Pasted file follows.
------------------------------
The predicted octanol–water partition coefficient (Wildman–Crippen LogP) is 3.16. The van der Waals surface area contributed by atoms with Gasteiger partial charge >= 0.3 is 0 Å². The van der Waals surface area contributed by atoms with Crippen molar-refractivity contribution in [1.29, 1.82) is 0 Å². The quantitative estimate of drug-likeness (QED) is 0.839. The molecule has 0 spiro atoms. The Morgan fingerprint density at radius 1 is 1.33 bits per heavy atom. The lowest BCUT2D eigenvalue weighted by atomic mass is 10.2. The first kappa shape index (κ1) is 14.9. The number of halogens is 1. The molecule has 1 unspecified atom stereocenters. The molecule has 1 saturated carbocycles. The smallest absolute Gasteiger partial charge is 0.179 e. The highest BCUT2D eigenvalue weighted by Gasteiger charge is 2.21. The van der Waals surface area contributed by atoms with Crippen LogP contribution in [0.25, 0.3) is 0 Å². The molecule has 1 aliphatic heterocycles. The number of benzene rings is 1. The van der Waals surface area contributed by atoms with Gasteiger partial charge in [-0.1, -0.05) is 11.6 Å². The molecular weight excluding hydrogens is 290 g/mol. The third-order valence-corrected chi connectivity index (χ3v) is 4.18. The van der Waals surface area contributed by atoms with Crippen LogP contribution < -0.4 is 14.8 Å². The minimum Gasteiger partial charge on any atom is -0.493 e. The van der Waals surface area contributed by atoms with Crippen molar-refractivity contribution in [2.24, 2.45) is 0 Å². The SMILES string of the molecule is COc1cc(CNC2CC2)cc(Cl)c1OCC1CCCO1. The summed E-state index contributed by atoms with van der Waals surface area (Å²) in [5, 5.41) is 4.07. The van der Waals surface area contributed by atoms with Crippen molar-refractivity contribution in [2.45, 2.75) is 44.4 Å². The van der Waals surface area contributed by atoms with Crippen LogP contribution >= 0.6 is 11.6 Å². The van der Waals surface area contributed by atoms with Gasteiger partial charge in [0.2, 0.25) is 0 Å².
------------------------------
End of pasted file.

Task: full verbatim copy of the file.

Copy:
The predicted octanol–water partition coefficient (Wildman–Crippen LogP) is 3.16. The van der Waals surface area contributed by atoms with Gasteiger partial charge >= 0.3 is 0 Å². The van der Waals surface area contributed by atoms with Crippen molar-refractivity contribution in [1.29, 1.82) is 0 Å². The quantitative estimate of drug-likeness (QED) is 0.839. The molecule has 0 spiro atoms. The Morgan fingerprint density at radius 1 is 1.33 bits per heavy atom. The lowest BCUT2D eigenvalue weighted by atomic mass is 10.2. The first kappa shape index (κ1) is 14.9. The number of halogens is 1. The molecule has 1 unspecified atom stereocenters. The molecule has 1 saturated carbocycles. The smallest absolute Gasteiger partial charge is 0.179 e. The highest BCUT2D eigenvalue weighted by Gasteiger charge is 2.21. The van der Waals surface area contributed by atoms with Crippen LogP contribution in [0.25, 0.3) is 0 Å². The molecule has 1 aliphatic heterocycles. The number of benzene rings is 1. The van der Waals surface area contributed by atoms with Gasteiger partial charge in [-0.1, -0.05) is 11.6 Å². The molecular weight excluding hydrogens is 290 g/mol. The third-order valence-corrected chi connectivity index (χ3v) is 4.18. The van der Waals surface area contributed by atoms with Crippen LogP contribution < -0.4 is 14.8 Å². The minimum Gasteiger partial charge on any atom is -0.493 e. The van der Waals surface area contributed by atoms with Crippen molar-refractivity contribution in [2.24, 2.45) is 0 Å². The SMILES string of the molecule is COc1cc(CNC2CC2)cc(Cl)c1OCC1CCCO1. The summed E-state index contributed by atoms with van der Waals surface area (Å²) in [5, 5.41) is 4.07. The van der Waals surface area contributed by atoms with Crippen molar-refractivity contribution in [2.45, 2.75) is 44.4 Å². The van der Waals surface area contributed by atoms with Crippen LogP contribution >= 0.6 is 11.6 Å². The van der Waals surface area contributed by atoms with Gasteiger partial charge in [0.2, 0.25) is 0 Å².